varying shapes of RBC's
crenated cells
points on RBC edge
agglutination
(immune mediated disorders)
clumped cells
can't oxygenate tissues
IMHA
New Methylene Blue Stain
makes clumped ribosomes visible in reticulocytes
reticulocyte count
percentage of RBC's that are reticulocytes
erythropoietin EPO
kidney hormone that detects hypoxia, stimulating RBC production
hemostasis
stoppage of blood flow
coagulation tests
evaluate specific hemostatic mechanisms:
1. platelet count/estimate
2. whole blood clotting time (2-10 min)
3. buccal mucosa bleeding time (1-5 min, rarely used)
4. fibrinogen degradation product (heated hematocrit vs regular)
5. prothrombin & activated partial prothrombin time (automated)
basophilic stippling
small dark blue bodies within RBC
anemia in cats, lead poisoning in dogs
howell-jolly bodies
basophilic remnants, response to anemia
basophil
a granular leukocyte, named for the dark stain of its granules, that brings anticoagulant substances to inflamed tissues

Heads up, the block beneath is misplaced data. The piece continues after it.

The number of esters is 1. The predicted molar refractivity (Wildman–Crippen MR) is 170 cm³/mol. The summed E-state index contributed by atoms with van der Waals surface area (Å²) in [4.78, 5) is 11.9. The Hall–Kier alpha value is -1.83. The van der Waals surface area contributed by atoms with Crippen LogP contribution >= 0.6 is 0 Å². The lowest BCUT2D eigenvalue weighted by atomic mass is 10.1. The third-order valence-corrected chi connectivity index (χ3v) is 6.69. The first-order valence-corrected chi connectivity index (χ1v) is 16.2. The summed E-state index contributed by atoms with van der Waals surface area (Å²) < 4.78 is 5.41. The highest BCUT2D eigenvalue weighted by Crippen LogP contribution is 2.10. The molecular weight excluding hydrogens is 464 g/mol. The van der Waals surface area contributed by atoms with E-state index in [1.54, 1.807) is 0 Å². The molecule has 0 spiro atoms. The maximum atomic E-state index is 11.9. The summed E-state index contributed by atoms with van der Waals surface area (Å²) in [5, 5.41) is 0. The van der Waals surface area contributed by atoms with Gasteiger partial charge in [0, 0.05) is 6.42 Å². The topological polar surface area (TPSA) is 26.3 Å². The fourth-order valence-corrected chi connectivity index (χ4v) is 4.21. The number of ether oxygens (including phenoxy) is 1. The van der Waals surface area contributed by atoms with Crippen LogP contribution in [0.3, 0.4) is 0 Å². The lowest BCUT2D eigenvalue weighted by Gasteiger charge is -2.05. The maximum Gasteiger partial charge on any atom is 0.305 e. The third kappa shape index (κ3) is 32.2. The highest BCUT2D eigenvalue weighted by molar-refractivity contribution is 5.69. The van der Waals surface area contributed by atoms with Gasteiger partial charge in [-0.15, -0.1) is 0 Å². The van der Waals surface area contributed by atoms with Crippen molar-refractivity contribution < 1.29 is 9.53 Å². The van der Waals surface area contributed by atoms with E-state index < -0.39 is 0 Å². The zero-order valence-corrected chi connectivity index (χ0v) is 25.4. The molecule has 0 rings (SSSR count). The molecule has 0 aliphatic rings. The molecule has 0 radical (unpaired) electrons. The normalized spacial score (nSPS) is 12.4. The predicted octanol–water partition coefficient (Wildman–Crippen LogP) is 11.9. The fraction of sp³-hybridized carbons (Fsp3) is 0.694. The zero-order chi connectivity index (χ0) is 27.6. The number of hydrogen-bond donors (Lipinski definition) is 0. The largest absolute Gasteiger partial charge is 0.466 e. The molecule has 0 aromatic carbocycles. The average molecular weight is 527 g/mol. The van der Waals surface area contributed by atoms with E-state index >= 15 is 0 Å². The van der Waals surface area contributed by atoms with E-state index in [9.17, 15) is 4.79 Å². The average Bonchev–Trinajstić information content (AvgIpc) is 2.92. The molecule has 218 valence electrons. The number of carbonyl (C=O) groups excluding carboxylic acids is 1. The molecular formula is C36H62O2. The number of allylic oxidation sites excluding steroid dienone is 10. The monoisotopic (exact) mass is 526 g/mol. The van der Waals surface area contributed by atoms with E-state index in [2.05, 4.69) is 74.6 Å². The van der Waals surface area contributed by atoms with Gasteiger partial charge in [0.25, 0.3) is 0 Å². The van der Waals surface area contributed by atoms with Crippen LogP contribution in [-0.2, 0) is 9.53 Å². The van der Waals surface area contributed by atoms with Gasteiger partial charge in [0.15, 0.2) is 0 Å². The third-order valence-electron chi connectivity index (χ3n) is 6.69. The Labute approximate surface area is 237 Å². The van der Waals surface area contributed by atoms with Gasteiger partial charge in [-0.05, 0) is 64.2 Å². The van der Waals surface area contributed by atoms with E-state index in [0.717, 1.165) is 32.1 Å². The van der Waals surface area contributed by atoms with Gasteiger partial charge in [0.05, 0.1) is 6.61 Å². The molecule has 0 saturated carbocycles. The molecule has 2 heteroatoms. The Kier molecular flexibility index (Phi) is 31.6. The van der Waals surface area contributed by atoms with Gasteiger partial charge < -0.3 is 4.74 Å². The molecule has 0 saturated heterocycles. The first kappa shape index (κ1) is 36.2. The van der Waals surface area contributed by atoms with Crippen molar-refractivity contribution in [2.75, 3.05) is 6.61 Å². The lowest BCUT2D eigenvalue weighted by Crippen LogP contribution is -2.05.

hemobartonella felis
feline infectious anemia
bacteria blood parasite from flea bite
coccoid, rod or ringlike structures near edge of RBC
Heinz bodies
denatured hemoglobin
RBC with nose
normal 5% in cats
found in diabetes, hyperthyroidism, lymphoma
bartonella
in cats
cat scratch disease in humans
causes inflammation
babesia
in dogs (Am Pit Bull Terriers)
protozoal blood parasite
leukocytes functions
important in body's defense system
recognize, respond & remove antigens (abscess)
recognize & remove damaged/dead cells (macrophages)
leukocyte pools
where leukocytes are
blood vessels transport cells between pools
5 types of leukocyte pools
1. proliferation pool (uncirculating) where cells are formed in the bone marrow; immature cells
2. storage pool (uncirculating) where mature cells stored in spleen or bone marrow